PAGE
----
Friday, April 2, 2010

My lawn

When I was raising children (including teen-agers), lawn care seemed very unimportant. I mowed mine with a non-power mower, and that was that.
I thought it probably wasn't the worst in the neighborhood, a standard that was plenty good enough. My children and career were far more important.

The summer of 1987 was my empty nest summer. That August I took my garden cart to the front yard after dinner each evening and weeded. I got better acquainted with my neighbors and felt some zen. Each evening for about three weeks I filled the garden cart with weeds from my 20' x 45' lawn. After scattering a bit of compost on the bare spots, I sowed "Lawns Alive" seeds from Gardens Alive. The lawn has looked fine for 22.5 years. Some say it is the best in the neighborhood.

The reason I went through that trouble was that TWO landscapers had told me, "If you don't have weeds, you don't get any." I had been picking up grass clippings to mulch my garden and they had proudly said, "There are no poisons on those grass clippings." Their statement about weeds was in response to my question, "Why does the lawn look so good?"

That's when I learned that you don't have to use chemicals or pesticides to have a good lawn. If I once got the weeds out, I might have a model lawn without them.
Their promise wasn't quite true. I do spend five minutes weeding my lawn by hand about six times a year. I probably spend a total of a half hour a year weeding my lawn. That's not much more than some people spend putting down chemicals, including shopping time.

A passer-by who claimed to be a part-time landscaper said that landscapers hawk fertilizers because they can charge $40 an application, for which they pay only $20 and it takes them only a few minutes to put it down. I don't know how true that is, but I do know that if you don't have weeds, pesticides are a waste of money among other problems. They are also strongly associated with dog and child cancer. One study concluded that dogs who play on a lawn with pesticides develop seven times as much cancer as those who play on a pesticide-free lawn.

If a part of my lawn looks a bit tired, I put on gloves and hand-scatter compost on that part of the lawn. That's fine fertilizer and seems to cure diseases without asking questions.

I have never used any power machinery on my lawn, which maintains the micro and worm life. Folks who care about national security or climate change will abstain from power machinery. Many of us believe that person-power lawn mowers are just as fast (or faster) than machine power lawn mowers anyway. Leaf blowers are simply unspeakable today.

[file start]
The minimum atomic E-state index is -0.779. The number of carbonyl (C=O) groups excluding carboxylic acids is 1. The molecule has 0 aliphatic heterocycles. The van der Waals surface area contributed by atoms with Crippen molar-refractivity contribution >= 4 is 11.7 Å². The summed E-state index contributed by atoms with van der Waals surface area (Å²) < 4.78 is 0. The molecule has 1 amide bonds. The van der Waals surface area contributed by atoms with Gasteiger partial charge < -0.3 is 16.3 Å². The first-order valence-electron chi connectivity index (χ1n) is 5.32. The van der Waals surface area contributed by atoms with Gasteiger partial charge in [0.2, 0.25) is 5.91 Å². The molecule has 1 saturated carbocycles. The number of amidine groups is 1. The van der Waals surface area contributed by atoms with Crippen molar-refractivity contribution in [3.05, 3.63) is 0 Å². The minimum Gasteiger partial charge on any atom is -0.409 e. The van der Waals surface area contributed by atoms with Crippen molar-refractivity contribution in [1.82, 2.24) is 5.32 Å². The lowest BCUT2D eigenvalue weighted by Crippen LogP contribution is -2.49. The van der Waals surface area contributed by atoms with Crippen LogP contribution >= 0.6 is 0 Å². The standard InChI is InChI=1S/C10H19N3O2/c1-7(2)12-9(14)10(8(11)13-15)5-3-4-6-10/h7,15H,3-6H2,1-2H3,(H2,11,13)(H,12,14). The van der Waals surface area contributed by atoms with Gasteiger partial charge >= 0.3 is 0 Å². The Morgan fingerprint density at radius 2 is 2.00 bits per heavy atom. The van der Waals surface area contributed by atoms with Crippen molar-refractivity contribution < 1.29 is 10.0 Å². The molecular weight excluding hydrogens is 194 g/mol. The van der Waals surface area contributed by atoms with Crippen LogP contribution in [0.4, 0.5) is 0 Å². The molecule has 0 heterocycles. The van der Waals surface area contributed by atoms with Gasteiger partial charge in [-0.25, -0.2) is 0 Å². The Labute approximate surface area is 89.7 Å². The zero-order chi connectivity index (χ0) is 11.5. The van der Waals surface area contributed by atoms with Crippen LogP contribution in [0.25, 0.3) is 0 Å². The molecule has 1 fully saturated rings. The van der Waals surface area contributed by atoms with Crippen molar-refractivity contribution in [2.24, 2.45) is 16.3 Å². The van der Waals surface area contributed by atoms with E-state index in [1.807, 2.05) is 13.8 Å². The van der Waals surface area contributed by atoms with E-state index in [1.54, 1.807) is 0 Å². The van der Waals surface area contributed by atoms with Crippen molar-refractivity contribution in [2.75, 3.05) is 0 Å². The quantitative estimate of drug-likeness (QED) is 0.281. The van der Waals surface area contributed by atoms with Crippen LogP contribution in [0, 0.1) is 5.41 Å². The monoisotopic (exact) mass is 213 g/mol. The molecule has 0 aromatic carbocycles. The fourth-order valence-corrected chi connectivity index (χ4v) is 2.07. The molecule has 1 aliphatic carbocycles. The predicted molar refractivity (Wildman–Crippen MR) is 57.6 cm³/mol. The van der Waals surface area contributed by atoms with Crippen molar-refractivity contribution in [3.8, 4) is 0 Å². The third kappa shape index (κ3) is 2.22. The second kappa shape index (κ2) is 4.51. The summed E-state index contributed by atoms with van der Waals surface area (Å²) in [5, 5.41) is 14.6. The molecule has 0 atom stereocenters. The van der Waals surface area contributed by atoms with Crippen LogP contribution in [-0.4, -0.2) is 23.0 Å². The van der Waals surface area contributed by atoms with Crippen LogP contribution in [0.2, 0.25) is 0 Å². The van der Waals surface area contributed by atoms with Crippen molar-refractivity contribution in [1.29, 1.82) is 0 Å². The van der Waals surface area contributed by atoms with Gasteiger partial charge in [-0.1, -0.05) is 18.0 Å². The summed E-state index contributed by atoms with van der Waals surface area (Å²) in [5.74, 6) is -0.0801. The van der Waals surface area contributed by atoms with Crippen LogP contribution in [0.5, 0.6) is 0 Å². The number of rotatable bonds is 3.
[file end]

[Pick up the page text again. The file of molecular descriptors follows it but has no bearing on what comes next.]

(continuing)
Today six people came and removed over a foot-wide strip of strawberry plants that were invading my lawn. One of them asked what seeds I would sow in the empty strip. I told him that I haven't sown lawn seed since 1987. After my helpers left, I dug up the grass in the back yard that was invading my garden and transplanted it to the newly empty spot in the front yard. I hope to finish the job tomorrow. Strawberries win over grass, but grass wins over vegetables, so it's important to move things around if we are to maintain a suburban look.

My other advice in maintaining a lawn is to never water it. This is remarkably easy. Try it! Then your lawn's roots will go down deep. Your lawn will stay green when others are withering in a drought, no matter how frantically they water. After the water ban is lifted, your lawn will green up faster than the neighbors'.

Trina has converted her front yard to flowers and fruit trees, and that is nice. Another friend has shrubs surrounded by wood chips. You don't HAVE to have a lawn. When my back yard was being converted to vegetables, my mother said I had to maintain the front yard for children to play in, which made sense. Now I like having a lawn for the party-like "fairs" in the front yard during my open gardens. (The next will be Saturdays April 24 and May 22 from 9:00 to 11:00 AM.)

Also, it appeals to my educator instinct to show the world that you can have a lovely lawn with no poisons, chemicals, power machinery, or watering. Once established, it doesn't take much time. And it's fun!


P.S. Debbie responded to this with an email including the following, which I find extremely interesting. Why in the world would homeowners object to their landscapers using push mowers?
"I live on a street (in Livingston) with a sandwich shop on the corner frequented by many landscapers. A few while passing have given me the thumbs up and a few have stopped and said they wished their clients would allow them to push mow. It's much better for the grass."

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